List of Anchor tag helper attributes:

Anchor tag helper attribue Meaning
asp-controller Points to mvc controller ( for example Home or Account ). Word controller should be ommited
asp-action Points to view in controller ( for example index ). BTW, if you will write index, then only controller will be generated
asp-route Create routing between method of controller and name parameter of Rout Attribute. See image below table for visual explantion.

Allows to generate urls with parameters. For example

<a asp-controller='Presenter' asp-action='Detail' asp-route-id=@Model.PresenterId>PresenterId@Model.PresenterId</a>
with following controller:

       public IActionResult Detail(string id)

will generate following html:

<a href="Presenter/20">PresenterId: 20</a> 

In case if in model.PresenterId will be value 20

But if you change previous controller like this:

       public IActionResult Detail(string id)

then generated html will be like

<a href="Presenter?id=20">PresenterId: 20</a>

You can have as many as you want/need -{value} in your anchor tag


Imagine situation that you don't know all your attributes for some reason. With asp-all-route-data you can genrate those attributes dynamically. Like this:

    var prsenters = 
        new Dictionary<stringstring>
<a asp-route="presenters" asp-all-route-data="prsenters">Presenters</a>

and controller declared like this

       [Route("Presenter/{id:string}", Name = "presenters")]
       public IActionResult Presenters(string id)

will give you following html output:

<a href="/presenters/20?presenter1=RobMarting&amp&amp;presenter2=MartinFowler"

asp-fragment Allows to define bookmarks in html which is possible to navigate.

Allows you to add addional navigation.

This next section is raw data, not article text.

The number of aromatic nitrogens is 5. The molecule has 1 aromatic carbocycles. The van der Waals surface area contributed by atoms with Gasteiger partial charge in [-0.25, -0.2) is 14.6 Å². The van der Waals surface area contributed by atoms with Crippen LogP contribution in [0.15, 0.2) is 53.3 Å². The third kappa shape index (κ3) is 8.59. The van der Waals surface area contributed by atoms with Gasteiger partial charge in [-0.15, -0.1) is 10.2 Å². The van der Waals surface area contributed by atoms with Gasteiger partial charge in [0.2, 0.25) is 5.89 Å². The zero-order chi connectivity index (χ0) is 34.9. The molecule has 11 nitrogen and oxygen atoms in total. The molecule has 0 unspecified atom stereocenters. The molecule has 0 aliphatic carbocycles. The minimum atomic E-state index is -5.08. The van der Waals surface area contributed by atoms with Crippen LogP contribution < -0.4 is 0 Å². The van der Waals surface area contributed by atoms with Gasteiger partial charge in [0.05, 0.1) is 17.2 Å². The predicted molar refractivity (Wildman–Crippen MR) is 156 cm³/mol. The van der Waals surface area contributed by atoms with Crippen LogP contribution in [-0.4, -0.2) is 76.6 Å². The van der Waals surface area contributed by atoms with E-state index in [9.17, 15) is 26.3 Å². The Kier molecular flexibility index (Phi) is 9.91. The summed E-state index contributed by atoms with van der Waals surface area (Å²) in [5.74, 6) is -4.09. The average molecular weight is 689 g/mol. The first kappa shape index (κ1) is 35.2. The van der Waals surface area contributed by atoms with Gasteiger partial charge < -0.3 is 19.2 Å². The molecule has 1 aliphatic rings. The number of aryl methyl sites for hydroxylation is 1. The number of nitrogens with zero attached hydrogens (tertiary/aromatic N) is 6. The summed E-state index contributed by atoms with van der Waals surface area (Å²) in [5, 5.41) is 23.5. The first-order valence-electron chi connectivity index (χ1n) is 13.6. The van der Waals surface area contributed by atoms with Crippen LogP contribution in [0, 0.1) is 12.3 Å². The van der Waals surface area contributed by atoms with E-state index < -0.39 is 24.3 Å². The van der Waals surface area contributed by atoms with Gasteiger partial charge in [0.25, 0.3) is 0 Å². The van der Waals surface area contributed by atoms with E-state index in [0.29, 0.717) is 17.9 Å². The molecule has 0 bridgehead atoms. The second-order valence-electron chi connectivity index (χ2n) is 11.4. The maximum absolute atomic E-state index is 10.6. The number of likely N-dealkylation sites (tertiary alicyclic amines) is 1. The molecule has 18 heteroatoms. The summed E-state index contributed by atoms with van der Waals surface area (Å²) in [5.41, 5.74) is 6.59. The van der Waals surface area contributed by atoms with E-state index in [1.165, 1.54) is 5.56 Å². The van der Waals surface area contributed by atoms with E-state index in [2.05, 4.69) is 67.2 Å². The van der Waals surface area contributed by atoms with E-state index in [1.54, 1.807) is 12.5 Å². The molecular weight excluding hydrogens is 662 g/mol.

asp-protocol Sets the protocol. Values can be http or https. If attribute asp-protocol is defined that full domain will be included in url. 

I recommend always to use asp-controller with asp-action in order not to confuse other developers and yourself later with questionmark what will be generated as outcome.

asp-route explanation. Imagine that you wrote following code in your cshtml view:

<a asp-route='presenterdetails'>Presentations</a>

According to traditional rules you may be puzzled how .Net core will be able to bind your anchor tag with contoller? Most probably somehow via asp-route. And you are correct. Take a look at following controller method declaration:

[Route("/Presenter/Presentations", Name = "presenterdetails")]
public IActionResult Presentations()
    return View();

.Net core will be able to bind your anchor to exact method via relationship asp-route <-> Name

or in the picture form:

Environment Tag Helper

Tag Environment allows you to render different content depending from environment at which you code works currently. For example you can use minimized jquery at production environment and not minimized jquery at development environment. 

Samples of declarations can be like this:

<environment names='Development'>
<environment names='Staging,Production'>

and during development you will have option of deguggable js, while at production your pages will be reactive as well.

Cache Tag Helper

As it's name says Cache tag helper is intended for caching.

It can look like this:

<Cache expires-after="@TimeSpan.FromSeconds(15)">
    Cached time: @DateTime.Now

Presented declaration will create some html code that will remain unchanged 15 seconds. If you have some piece of code that generates some output inside of Cache tag, it will be preserved there for 15 seconds.